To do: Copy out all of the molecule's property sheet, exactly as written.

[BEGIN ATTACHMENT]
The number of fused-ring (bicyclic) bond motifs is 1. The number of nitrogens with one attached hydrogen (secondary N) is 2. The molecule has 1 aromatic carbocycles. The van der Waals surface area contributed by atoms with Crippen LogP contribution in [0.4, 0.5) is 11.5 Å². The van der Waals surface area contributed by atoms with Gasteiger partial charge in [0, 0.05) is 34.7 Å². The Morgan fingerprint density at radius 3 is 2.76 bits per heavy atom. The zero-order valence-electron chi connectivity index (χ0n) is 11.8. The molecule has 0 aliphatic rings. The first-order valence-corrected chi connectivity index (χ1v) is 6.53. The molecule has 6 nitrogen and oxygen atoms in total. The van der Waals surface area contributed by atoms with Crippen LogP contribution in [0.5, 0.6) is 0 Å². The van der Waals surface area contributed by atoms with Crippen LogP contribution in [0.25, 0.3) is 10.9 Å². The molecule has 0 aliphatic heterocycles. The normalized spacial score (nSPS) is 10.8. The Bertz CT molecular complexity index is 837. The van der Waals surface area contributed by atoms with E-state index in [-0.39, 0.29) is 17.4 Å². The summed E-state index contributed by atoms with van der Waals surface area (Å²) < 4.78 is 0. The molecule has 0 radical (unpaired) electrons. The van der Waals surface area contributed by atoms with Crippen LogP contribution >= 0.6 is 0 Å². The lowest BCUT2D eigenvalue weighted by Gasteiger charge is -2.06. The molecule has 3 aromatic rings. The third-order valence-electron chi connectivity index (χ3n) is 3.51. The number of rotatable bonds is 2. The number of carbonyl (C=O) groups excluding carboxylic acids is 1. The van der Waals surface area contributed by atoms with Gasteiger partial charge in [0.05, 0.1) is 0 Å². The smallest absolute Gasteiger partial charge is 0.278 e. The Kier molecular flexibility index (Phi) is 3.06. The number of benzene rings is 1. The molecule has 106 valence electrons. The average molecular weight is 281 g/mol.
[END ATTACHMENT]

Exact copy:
The number of fused-ring (bicyclic) bond motifs is 1. The number of nitrogens with one attached hydrogen (secondary N) is 2. The molecule has 1 aromatic carbocycles. The van der Waals surface area contributed by atoms with Crippen LogP contribution in [0.4, 0.5) is 11.5 Å². The van der Waals surface area contributed by atoms with Gasteiger partial charge in [0, 0.05) is 34.7 Å². The Morgan fingerprint density at radius 3 is 2.76 bits per heavy atom. The zero-order valence-electron chi connectivity index (χ0n) is 11.8. The molecule has 0 aliphatic rings. The first-order valence-corrected chi connectivity index (χ1v) is 6.53. The molecule has 6 nitrogen and oxygen atoms in total. The van der Waals surface area contributed by atoms with Crippen LogP contribution in [0.5, 0.6) is 0 Å². The van der Waals surface area contributed by atoms with Crippen LogP contribution in [0.25, 0.3) is 10.9 Å². The molecule has 0 aliphatic heterocycles. The normalized spacial score (nSPS) is 10.8. The Bertz CT molecular complexity index is 837. The van der Waals surface area contributed by atoms with E-state index in [-0.39, 0.29) is 17.4 Å². The summed E-state index contributed by atoms with van der Waals surface area (Å²) < 4.78 is 0. The molecule has 0 radical (unpaired) electrons. The van der Waals surface area contributed by atoms with Crippen LogP contribution >= 0.6 is 0 Å². The lowest BCUT2D eigenvalue weighted by Gasteiger charge is -2.06. The molecule has 3 aromatic rings. The third-order valence-electron chi connectivity index (χ3n) is 3.51. The number of rotatable bonds is 2. The number of carbonyl (C=O) groups excluding carboxylic acids is 1. The van der Waals surface area contributed by atoms with Gasteiger partial charge in [0.05, 0.1) is 0 Å². The smallest absolute Gasteiger partial charge is 0.278 e. The Kier molecular flexibility index (Phi) is 3.06. The number of benzene rings is 1. The molecule has 106 valence electrons. The average molecular weight is 281 g/mol.